When she was California’s Labor Commissioner, Julie Su directed department staff to not cooperate with federal immigration agents if they appeared at any commission office looking for illegal aliens.
Su’s 2017 memo also strongly implies that Commission employees should actively help an illegal alien avoid having to have any potential contact with an agent:
“For example, under these protocols (as well as current practice), staff may of course escort or show a worker to any part of our office (including behind closed doors), for the purpose of allowing the worker to obtain information about labor laws, to participate in one of our proceedings, or to be interviewed by a Deputy or Attorney. These protocols also make clear that staff should not give certain information (as noted above) to an agent.”
The entire memo can be found in PDF form at the end of this story.
As Su could shortly become the federal Labor Secretary, her past encouragement to assist people to violate federal law seems rather problematic.
“She was actively preventing federal law from being enforced,” said Ira Mehlman, media director of FAIR, the Federation for American Immigration Reform.
Mehlman noted it is illegal – under federal law – for illegal aliens to be employed. In other words, the possible future Labor secretary was assisting people who are not allowed to be part of the labor force.
“These sorts of statements should disqualify her from being Labor Secretary,” Mehlman said.
The memo came to light after Senate Health, Education, Labor, and Pension (HELP) committee member Sen. Tommy Tuberville (R-AL) asked Su about it during her recent confirmation hearing. Su said she could not recall the details of the memo and did not have a copy, forcing the committee to obtain the information directly from the state Labor and Workforce Development Department which Su ran during the pandemic.
“If you’ve subverted implementation of federal law in the past, that is of great concern if you now aspire to head a federal department. It should be disqualifying. You don’t get to pick and choose the laws you implement and enforce,” said HELP committee ranking member Sen. Bill Cassidy (R-LA).
Su’s leadership of the department that includes the EDD – which lost about $40 billion to fraud and still owes the federal government nearly $17 billion in loans it took to cover legitimate and fake unemployment benefits – has been widely panned, with senators like Mitt Romney (R-UT) saying her failure in California alone disqualifies her from being in President Biden’s cabinet.
The memo pays lip service to things like the law and laughably calls the directive non-political – “Core constitutional principles form the basis of these protocols, which are not aimed at interfering with the enforcement of federal immigration laws, nor are they political in nature.”
The reason given for it and the specific actions it details would seem to contradict those claims.
“There is no doubt that the presence of federal immigration agents in our offices would have a substantial chilling effect on the willingness of workers to report labor law violations and to participate in our enforcement activities,” reads the memo. “If a worker believed that coming to our offices could potentially make her the target of ICE enforcement, she would most likely not step forward in the first place to assist with our enforcement efforts.”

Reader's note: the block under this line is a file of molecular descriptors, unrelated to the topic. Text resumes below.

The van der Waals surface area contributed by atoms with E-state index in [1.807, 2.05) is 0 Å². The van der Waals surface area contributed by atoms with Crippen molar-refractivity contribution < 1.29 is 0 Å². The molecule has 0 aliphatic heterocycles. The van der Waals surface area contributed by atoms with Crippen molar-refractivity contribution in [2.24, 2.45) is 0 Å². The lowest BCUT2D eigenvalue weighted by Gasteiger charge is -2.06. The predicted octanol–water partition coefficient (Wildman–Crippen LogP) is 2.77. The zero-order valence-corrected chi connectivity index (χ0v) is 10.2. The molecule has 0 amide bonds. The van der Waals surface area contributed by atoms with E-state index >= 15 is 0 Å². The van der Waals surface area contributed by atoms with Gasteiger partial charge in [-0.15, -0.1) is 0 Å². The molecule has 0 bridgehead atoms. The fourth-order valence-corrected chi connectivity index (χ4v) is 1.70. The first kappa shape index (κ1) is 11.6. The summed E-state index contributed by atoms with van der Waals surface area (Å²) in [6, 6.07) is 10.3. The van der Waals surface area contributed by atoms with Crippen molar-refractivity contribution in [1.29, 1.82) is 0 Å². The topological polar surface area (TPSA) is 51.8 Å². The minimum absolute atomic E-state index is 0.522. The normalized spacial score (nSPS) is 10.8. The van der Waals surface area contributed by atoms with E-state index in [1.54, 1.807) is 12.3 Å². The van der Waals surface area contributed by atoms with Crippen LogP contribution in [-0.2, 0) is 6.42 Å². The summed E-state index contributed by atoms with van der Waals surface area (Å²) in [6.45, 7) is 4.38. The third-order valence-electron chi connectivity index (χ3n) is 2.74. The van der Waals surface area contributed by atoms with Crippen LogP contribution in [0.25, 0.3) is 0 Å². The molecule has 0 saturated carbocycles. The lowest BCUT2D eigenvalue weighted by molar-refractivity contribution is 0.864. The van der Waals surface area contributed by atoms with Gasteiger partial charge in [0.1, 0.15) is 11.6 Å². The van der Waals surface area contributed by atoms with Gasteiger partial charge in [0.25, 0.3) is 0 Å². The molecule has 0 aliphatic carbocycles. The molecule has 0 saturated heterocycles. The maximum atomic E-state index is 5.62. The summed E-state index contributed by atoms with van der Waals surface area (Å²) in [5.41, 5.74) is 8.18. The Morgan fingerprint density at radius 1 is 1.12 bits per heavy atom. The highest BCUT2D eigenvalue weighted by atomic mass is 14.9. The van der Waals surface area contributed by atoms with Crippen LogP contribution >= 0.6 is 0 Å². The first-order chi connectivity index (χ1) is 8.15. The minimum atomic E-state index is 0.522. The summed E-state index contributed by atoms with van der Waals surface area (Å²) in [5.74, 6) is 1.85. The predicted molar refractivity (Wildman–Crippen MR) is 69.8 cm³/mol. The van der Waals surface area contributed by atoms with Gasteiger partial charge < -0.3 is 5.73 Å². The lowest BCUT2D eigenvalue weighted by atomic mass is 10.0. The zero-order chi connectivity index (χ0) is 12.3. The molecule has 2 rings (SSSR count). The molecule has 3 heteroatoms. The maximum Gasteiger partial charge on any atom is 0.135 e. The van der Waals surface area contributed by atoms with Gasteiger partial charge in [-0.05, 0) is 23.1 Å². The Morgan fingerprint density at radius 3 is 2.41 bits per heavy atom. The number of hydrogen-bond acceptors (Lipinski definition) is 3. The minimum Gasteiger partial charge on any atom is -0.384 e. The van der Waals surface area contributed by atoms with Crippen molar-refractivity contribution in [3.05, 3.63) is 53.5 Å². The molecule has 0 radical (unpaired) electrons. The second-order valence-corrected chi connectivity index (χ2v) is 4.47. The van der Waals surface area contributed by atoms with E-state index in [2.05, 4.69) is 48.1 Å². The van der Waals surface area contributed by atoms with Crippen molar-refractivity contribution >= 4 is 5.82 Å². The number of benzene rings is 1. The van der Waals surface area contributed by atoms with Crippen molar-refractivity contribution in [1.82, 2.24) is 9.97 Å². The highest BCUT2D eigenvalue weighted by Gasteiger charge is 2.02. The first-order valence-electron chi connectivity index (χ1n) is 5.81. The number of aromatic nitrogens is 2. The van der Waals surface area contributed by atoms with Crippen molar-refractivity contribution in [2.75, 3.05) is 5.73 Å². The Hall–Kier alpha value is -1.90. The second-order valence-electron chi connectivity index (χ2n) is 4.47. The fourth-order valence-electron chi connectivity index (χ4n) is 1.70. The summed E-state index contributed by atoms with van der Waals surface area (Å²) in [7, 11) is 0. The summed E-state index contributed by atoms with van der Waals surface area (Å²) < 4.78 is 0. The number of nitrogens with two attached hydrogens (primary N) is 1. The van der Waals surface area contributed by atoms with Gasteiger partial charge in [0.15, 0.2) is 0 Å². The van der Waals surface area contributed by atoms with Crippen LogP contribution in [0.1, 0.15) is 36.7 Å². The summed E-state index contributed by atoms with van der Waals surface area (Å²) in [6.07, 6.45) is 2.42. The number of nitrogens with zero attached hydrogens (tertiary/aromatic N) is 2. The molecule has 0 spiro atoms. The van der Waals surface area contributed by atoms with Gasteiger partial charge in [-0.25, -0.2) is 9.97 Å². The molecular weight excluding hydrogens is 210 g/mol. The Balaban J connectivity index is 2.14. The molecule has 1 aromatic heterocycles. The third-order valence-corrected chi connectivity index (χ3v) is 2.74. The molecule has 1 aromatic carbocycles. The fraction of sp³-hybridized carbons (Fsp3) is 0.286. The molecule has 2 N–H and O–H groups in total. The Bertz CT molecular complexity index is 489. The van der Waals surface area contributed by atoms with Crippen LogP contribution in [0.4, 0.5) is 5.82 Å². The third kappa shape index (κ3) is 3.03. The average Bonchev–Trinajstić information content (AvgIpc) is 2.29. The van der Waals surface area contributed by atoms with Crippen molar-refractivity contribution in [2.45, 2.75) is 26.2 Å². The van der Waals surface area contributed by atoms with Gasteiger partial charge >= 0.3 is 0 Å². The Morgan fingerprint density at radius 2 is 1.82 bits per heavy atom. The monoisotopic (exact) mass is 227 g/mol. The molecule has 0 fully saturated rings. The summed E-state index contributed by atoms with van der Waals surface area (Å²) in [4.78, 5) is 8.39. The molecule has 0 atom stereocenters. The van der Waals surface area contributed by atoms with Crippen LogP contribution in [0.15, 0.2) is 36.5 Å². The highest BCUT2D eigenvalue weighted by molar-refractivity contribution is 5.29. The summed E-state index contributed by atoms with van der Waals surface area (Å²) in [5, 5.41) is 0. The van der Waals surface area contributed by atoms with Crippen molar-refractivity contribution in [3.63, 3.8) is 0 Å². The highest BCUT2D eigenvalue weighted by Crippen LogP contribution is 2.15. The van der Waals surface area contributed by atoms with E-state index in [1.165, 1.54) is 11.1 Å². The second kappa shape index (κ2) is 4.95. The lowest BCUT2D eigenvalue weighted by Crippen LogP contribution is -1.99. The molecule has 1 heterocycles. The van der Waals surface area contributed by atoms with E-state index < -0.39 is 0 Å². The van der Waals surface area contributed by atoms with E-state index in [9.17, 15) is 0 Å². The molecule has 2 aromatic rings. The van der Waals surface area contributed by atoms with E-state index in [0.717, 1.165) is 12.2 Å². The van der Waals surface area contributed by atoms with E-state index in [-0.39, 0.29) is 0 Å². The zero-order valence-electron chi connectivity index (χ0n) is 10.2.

One of the tactics the memo:
“Labor Commissioner staff should not voluntarily permit a federal immigration agent to enter any part of our office. Staff should ask the agent to leave our office, including the waiting room, and inform the agent that the Labor Commissioner does not consent to entry or search of any part of our office. Doors that lead to the inner office suite, and office doors that are generally locked or shut, should not be voluntarily opened for the agent.”
For background, the Labor Commission operates numerous offices throughout the state at which workers who feel they have been abused, improperly paid, etc. can file complaints and have those complaints adjudicated.
At the time of the memo, Su told the Los Angeles Times she suspected that employers being accused of underpaying employees tipped off federal immigration agents about the status of the workers. “We should not enable unscrupulous employers who use immigration status as a vulnerability to retaliate unlawfully against a worker who is seeking our protection,” Su said in 2017.
ICE vehemently denied the accusation, but that did not stop Su from ordering agents be barred from the state offices – even including the waiting room – unless they have a warrant signed by a judge.
The ramifications for Su’s nomination are as yet unclear, but as it was hanging by a knife edge anyway it almost certainly will not help. While the return of Dianne Feinstein to semi-active duty benefits Su (one more vote,) there are at least four other Democrats who have yet to publicly declare their support for Su and she can only lose two of them.
And one of those senators is Arizona independent Kyrsten Sinema who could be very worried about being seen to support a practically “open-borders” Labor secretary in advance of her re-election campaign next year.
The full senate vote on Su’s confirmation has yet to be scheduled.julie_su_memo
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